Saturday, November 2, 2013

Chicken Stock

I took a walk with my kids this morning in the crisp, windy fall weather in search of pine cones to make a Christmas garland. From our house it is a little distance to get into Allerton Park, and then we usually walk on the entrance road that goes over the rive. While on this road today, I heard a white throated sparrow. This has significance for two reasons. One, it's call is my favorite bird call. Two, it means they are migrating through the area, on their way South for the winter. Yep, it's getting to be that time.

Thus, it is the perfect time to post about making a basic chicken stock. It is soup and casserole season, and having a good stock on hand can be the difference between an OK soup and a great soup. The flavor is in the broth! While I have several times gotten canned broth from the store, I have been making my own just like my Mom since having a kitchen of my own. Part of it is that I love the flavor of it in my cooking. More so, however, it satisfies my need to not waste ANYTHING when it comes to food. It is a serious problem of mine. I'm a clean-plate kind of girl. I finish my plate, and the plate of my kids when they don't finish, because I just can't stand to see good food go to waste.

Anyway...broth is a "kitchen sink" type recipe, where you use the last bit of chicken from a chicken dinner, the odds and ends of vegetables, and even finish off the last teaspoon of thyme you had sitting in the spice cabinet forever. Nothing goes to waste in this house when we roast a chicken. In the next few weeks I'll also post what I do with leftover chicken, and a great soup recipe to use this broth for.

So stock starts with a chicken. An organic chicken, whenever possible. This actually isn't my first choice because it isn't from a local farm, but I didn't have time to get a local one. So I settled for at least organic.

I make my roast chicken as simple as possible. I don't bother with tons of cavity fillings and herbs and spices. Unless I'm feeling crazy and inventive, of course. No, a slather of olive oil and a sprinkling of salt and pepper and the bird goes in the oven at 425 for 15 minutes, and then 375 for about another hour. When it registers 160 on my meat thermometer I pull it out and let it rest.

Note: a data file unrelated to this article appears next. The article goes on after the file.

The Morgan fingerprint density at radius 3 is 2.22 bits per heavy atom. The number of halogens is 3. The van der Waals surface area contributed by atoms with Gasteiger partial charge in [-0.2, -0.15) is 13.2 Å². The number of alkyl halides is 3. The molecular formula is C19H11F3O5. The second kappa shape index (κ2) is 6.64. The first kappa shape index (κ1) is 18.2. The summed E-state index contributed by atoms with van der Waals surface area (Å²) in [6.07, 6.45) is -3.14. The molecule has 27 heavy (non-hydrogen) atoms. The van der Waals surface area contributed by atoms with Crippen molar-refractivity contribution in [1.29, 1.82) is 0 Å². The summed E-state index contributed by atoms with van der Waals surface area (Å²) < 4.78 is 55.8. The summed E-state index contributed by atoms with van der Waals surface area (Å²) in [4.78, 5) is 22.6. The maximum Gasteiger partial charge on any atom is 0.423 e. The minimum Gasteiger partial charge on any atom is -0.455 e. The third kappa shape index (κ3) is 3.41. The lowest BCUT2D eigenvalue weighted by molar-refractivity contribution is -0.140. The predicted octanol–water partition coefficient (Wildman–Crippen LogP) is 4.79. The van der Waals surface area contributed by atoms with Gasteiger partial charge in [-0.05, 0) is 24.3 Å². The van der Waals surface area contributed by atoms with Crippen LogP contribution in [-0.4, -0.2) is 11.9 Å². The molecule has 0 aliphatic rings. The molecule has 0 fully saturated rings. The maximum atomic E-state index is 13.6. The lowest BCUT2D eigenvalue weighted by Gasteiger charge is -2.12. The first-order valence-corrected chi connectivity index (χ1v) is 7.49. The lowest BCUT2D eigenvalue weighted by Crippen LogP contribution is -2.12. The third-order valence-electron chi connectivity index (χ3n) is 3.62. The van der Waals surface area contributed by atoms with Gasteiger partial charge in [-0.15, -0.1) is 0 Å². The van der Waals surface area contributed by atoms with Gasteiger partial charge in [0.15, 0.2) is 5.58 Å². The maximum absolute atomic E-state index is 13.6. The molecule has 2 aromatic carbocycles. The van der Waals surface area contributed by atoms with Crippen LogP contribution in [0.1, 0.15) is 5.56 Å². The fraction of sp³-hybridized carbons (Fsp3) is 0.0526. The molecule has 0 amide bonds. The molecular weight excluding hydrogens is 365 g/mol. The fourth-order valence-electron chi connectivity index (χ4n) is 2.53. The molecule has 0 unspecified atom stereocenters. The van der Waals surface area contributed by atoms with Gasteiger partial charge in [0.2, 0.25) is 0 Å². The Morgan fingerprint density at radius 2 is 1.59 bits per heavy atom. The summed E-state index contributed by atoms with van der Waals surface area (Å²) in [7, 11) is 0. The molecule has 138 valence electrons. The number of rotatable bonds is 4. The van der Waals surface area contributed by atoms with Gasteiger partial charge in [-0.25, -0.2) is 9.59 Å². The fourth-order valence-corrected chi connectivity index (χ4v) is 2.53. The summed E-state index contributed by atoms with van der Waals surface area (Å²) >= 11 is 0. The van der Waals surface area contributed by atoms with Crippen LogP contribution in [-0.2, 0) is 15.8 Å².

I didn't get any good pictures of the roasted bird, because we were having a party and I was rushing to get it on the table. I did a hack carving job, but it was tasty and satisfying.

Then, I was left with this:

This is what stock is made of. The carcass. The whole thing...bones, skin, any meat I didn't pry off...went into my stock pot.

If you don't have a stock pot like this, just use the biggest soup pot you have. I acquired this one from my Dad.

Along with the chicken, you want to add carrots, celery, and onion. Just chunk them up - no need to peel or carefully cut anything. Use all your carrot stubs from the last time you made carrots, and the 2 that are about to shrivel up because you can't ever use up a whole bag of carrots, or a whole stalk of celery for that matter. Oh throw in some garlic too. Just smash them and throw it all in the pot. I even had some mushrooms and zucchini that I didn't use in a few past recipes, so I threw those in the pot too.

Then dump in some herbs. Fresh are best but all I had was dried, and those are fine too. I added thyme, bay leaves, marjoram, oregano, and basil.